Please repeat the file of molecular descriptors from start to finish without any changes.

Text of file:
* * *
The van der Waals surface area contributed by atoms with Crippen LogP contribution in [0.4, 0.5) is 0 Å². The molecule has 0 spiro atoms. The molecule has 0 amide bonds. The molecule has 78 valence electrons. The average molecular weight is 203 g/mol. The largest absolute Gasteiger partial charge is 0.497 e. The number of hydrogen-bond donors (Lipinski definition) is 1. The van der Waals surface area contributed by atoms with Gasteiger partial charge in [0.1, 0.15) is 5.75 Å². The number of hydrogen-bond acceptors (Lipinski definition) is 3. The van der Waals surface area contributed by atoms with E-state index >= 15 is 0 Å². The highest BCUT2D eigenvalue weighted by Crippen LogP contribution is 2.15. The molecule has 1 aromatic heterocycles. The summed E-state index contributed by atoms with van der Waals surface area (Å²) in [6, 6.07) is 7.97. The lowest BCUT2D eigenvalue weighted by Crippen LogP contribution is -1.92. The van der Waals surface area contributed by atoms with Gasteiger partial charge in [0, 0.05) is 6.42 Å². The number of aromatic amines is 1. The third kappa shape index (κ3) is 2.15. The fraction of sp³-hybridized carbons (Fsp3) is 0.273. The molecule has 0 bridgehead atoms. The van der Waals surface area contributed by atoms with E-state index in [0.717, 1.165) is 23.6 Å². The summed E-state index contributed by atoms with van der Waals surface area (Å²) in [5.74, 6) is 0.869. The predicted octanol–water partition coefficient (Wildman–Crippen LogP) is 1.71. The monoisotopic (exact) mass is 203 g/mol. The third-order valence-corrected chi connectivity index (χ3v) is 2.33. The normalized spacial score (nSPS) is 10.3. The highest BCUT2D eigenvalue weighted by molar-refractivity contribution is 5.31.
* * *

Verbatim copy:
The van der Waals surface area contributed by atoms with Crippen LogP contribution in [0.4, 0.5) is 0 Å². The molecule has 0 spiro atoms. The molecule has 0 amide bonds. The molecule has 78 valence electrons. The average molecular weight is 203 g/mol. The largest absolute Gasteiger partial charge is 0.497 e. The number of hydrogen-bond donors (Lipinski definition) is 1. The van der Waals surface area contributed by atoms with Gasteiger partial charge in [0.1, 0.15) is 5.75 Å². The number of hydrogen-bond acceptors (Lipinski definition) is 3. The van der Waals surface area contributed by atoms with E-state index >= 15 is 0 Å². The highest BCUT2D eigenvalue weighted by Crippen LogP contribution is 2.15. The molecule has 1 aromatic heterocycles. The summed E-state index contributed by atoms with van der Waals surface area (Å²) in [6, 6.07) is 7.97. The lowest BCUT2D eigenvalue weighted by Crippen LogP contribution is -1.92. The van der Waals surface area contributed by atoms with Gasteiger partial charge in [0, 0.05) is 6.42 Å². The number of aromatic amines is 1. The third kappa shape index (κ3) is 2.15. The fraction of sp³-hybridized carbons (Fsp3) is 0.273. The molecule has 0 bridgehead atoms. The van der Waals surface area contributed by atoms with E-state index in [0.717, 1.165) is 23.6 Å². The summed E-state index contributed by atoms with van der Waals surface area (Å²) in [5.74, 6) is 0.869. The predicted octanol–water partition coefficient (Wildman–Crippen LogP) is 1.71. The monoisotopic (exact) mass is 203 g/mol. The third-order valence-corrected chi connectivity index (χ3v) is 2.33. The normalized spacial score (nSPS) is 10.3. The highest BCUT2D eigenvalue weighted by molar-refractivity contribution is 5.31.